However, with regards to the contractor’s lien, we uphold the appellate court’s ruling reversing the trial court’s grant of a contractor’s lien in favor of petitioners.
Articles 2241 and 2242 of the Civil Code enumerates certain credits which enjoy preference with respect to specific personal or real property of the debtor. Specifically, the contractor’s lien claimed by petitioners is granted under the third paragraph of Article 2242 which provides that the claims of contractors engaged in the construction, reconstruction or repair of buildings or other works shall be preferred with respect to the specific building or other immovable property constructed. 13
However, Article 2242 only finds application when there is a concurrence of credits, i.e. when the same specific property of the debtor is subjected to the claims of several creditors and the value of such property of the debtor is insufficient to pay in full all the creditors. In such a situation, the question of preference will arise, that is, there will be a need to determine which of the creditors will be paid ahead of the others. 14 Fundamental tenets of due process will dictate that this statutory lien should then only be enforced in the context of some kind of a proceeding where the claims of all the preferred creditors may be bindingly adjudicated, such as insolvency proceedings. 15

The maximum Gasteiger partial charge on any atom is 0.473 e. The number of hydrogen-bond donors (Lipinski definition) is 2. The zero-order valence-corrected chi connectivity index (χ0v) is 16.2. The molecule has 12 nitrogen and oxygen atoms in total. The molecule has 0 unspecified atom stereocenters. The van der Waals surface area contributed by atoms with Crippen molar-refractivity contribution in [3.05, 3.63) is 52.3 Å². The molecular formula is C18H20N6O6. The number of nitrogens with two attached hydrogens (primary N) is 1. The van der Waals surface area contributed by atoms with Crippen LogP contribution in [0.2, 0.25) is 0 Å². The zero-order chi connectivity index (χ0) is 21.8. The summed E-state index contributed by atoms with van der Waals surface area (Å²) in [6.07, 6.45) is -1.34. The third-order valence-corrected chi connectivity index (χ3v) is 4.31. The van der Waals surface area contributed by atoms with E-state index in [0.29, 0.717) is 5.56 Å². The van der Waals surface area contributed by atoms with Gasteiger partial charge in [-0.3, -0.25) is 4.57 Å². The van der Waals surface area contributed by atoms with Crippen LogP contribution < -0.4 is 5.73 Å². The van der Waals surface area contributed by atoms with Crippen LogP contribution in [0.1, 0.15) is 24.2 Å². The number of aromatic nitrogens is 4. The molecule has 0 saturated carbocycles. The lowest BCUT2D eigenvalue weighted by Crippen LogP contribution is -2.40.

This is made explicit by Article 2243 which states that the claims and liens enumerated in articles 2241 and 2242 shall be considered as mortgages or pledges of real or personal property, or liens within the purview of legal provisions governing insolvency. 16